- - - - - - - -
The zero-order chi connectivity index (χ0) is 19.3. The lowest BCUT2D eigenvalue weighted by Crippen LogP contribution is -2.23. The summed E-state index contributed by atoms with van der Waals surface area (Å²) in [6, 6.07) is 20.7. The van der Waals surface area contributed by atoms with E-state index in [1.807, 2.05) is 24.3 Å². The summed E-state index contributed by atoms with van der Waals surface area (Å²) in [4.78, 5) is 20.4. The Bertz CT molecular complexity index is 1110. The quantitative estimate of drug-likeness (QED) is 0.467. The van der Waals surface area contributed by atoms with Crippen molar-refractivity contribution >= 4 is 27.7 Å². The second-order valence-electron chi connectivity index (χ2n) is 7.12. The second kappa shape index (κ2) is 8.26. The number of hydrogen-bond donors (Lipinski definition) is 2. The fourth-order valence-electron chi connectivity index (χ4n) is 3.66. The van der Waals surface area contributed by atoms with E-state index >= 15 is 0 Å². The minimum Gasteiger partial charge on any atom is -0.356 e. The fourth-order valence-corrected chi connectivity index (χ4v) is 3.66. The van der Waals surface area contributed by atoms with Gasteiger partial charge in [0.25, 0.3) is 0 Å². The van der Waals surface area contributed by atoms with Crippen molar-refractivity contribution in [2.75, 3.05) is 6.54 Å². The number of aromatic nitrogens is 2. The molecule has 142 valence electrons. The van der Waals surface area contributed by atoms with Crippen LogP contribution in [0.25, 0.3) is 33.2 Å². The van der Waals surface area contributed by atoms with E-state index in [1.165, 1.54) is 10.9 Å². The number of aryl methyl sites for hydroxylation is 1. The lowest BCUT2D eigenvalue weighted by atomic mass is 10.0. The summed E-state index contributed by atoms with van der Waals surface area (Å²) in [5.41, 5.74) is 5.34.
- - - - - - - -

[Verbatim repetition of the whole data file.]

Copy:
The zero-order chi connectivity index (χ0) is 19.3. The lowest BCUT2D eigenvalue weighted by Crippen LogP contribution is -2.23. The summed E-state index contributed by atoms with van der Waals surface area (Å²) in [6, 6.07) is 20.7. The van der Waals surface area contributed by atoms with E-state index in [1.807, 2.05) is 24.3 Å². The summed E-state index contributed by atoms with van der Waals surface area (Å²) in [4.78, 5) is 20.4. The Bertz CT molecular complexity index is 1110. The quantitative estimate of drug-likeness (QED) is 0.467. The van der Waals surface area contributed by atoms with Crippen molar-refractivity contribution >= 4 is 27.7 Å². The second-order valence-electron chi connectivity index (χ2n) is 7.12. The second kappa shape index (κ2) is 8.26. The number of hydrogen-bond donors (Lipinski definition) is 2. The fourth-order valence-electron chi connectivity index (χ4n) is 3.66. The van der Waals surface area contributed by atoms with E-state index >= 15 is 0 Å². The minimum Gasteiger partial charge on any atom is -0.356 e. The fourth-order valence-corrected chi connectivity index (χ4v) is 3.66. The van der Waals surface area contributed by atoms with Gasteiger partial charge in [0.25, 0.3) is 0 Å². The van der Waals surface area contributed by atoms with Crippen molar-refractivity contribution in [2.75, 3.05) is 6.54 Å². The number of aromatic nitrogens is 2. The molecule has 142 valence electrons. The van der Waals surface area contributed by atoms with Crippen LogP contribution in [0.25, 0.3) is 33.2 Å². The van der Waals surface area contributed by atoms with E-state index in [1.165, 1.54) is 10.9 Å². The number of aryl methyl sites for hydroxylation is 1. The lowest BCUT2D eigenvalue weighted by atomic mass is 10.0. The summed E-state index contributed by atoms with van der Waals surface area (Å²) in [5.41, 5.74) is 5.34.